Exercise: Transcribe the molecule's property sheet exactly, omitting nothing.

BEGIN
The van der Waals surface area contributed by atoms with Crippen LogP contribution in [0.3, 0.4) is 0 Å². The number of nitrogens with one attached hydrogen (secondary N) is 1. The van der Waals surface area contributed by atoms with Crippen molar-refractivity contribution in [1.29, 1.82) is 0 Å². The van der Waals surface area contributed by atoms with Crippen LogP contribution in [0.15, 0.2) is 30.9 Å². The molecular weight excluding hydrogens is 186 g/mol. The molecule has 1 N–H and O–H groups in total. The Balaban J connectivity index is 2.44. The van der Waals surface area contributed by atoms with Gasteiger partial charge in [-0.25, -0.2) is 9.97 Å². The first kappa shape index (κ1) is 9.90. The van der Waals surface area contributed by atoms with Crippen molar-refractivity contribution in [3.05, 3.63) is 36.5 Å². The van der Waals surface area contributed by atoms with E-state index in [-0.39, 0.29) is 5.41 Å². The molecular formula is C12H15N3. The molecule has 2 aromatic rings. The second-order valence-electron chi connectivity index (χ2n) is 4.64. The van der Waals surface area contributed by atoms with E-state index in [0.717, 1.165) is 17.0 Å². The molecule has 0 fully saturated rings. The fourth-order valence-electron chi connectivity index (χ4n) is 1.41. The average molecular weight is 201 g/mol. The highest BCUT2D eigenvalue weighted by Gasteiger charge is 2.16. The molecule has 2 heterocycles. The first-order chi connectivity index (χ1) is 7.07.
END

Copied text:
The van der Waals surface area contributed by atoms with Crippen LogP contribution in [0.3, 0.4) is 0 Å². The number of nitrogens with one attached hydrogen (secondary N) is 1. The van der Waals surface area contributed by atoms with Crippen molar-refractivity contribution in [1.29, 1.82) is 0 Å². The van der Waals surface area contributed by atoms with Crippen LogP contribution in [0.15, 0.2) is 30.9 Å². The molecular weight excluding hydrogens is 186 g/mol. The molecule has 1 N–H and O–H groups in total. The Balaban J connectivity index is 2.44. The van der Waals surface area contributed by atoms with Gasteiger partial charge in [-0.25, -0.2) is 9.97 Å². The first kappa shape index (κ1) is 9.90. The van der Waals surface area contributed by atoms with Crippen molar-refractivity contribution in [3.05, 3.63) is 36.5 Å². The van der Waals surface area contributed by atoms with E-state index in [-0.39, 0.29) is 5.41 Å². The molecular formula is C12H15N3. The molecule has 2 aromatic rings. The second-order valence-electron chi connectivity index (χ2n) is 4.64. The van der Waals surface area contributed by atoms with E-state index in [0.717, 1.165) is 17.0 Å². The molecule has 0 fully saturated rings. The fourth-order valence-electron chi connectivity index (χ4n) is 1.41. The average molecular weight is 201 g/mol. The highest BCUT2D eigenvalue weighted by Gasteiger charge is 2.16. The molecule has 2 heterocycles. The first-order chi connectivity index (χ1) is 7.07.